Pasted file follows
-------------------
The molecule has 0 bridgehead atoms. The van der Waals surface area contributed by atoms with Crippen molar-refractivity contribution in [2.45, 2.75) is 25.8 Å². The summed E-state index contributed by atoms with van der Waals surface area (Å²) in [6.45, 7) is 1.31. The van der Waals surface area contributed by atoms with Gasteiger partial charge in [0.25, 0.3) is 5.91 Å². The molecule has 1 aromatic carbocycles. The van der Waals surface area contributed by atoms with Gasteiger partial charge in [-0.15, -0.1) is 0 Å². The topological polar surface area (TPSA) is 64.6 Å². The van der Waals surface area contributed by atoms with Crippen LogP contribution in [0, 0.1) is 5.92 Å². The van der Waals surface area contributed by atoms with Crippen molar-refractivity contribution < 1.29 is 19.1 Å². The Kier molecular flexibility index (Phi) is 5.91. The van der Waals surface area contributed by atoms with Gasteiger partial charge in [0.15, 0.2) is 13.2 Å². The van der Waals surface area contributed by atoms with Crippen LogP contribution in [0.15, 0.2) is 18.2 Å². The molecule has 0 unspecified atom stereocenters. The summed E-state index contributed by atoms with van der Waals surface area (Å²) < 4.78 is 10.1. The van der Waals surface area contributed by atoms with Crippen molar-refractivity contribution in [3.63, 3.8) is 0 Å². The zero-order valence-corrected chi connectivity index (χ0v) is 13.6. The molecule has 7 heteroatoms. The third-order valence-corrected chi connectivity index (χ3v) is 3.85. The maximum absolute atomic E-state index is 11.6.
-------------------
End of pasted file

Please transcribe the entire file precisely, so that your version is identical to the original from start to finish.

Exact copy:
The molecule has 0 bridgehead atoms. The van der Waals surface area contributed by atoms with Crippen molar-refractivity contribution in [2.45, 2.75) is 25.8 Å². The summed E-state index contributed by atoms with van der Waals surface area (Å²) in [6.45, 7) is 1.31. The van der Waals surface area contributed by atoms with Gasteiger partial charge in [0.25, 0.3) is 5.91 Å². The molecule has 1 aromatic carbocycles. The van der Waals surface area contributed by atoms with Gasteiger partial charge in [-0.15, -0.1) is 0 Å². The topological polar surface area (TPSA) is 64.6 Å². The van der Waals surface area contributed by atoms with Crippen LogP contribution in [0, 0.1) is 5.92 Å². The van der Waals surface area contributed by atoms with Crippen molar-refractivity contribution < 1.29 is 19.1 Å². The Kier molecular flexibility index (Phi) is 5.91. The van der Waals surface area contributed by atoms with Gasteiger partial charge in [0.15, 0.2) is 13.2 Å². The van der Waals surface area contributed by atoms with Crippen LogP contribution in [0.15, 0.2) is 18.2 Å². The molecule has 0 unspecified atom stereocenters. The summed E-state index contributed by atoms with van der Waals surface area (Å²) < 4.78 is 10.1. The van der Waals surface area contributed by atoms with Crippen molar-refractivity contribution in [3.63, 3.8) is 0 Å². The zero-order valence-corrected chi connectivity index (χ0v) is 13.6. The molecule has 7 heteroatoms. The third-order valence-corrected chi connectivity index (χ3v) is 3.85. The maximum absolute atomic E-state index is 11.6.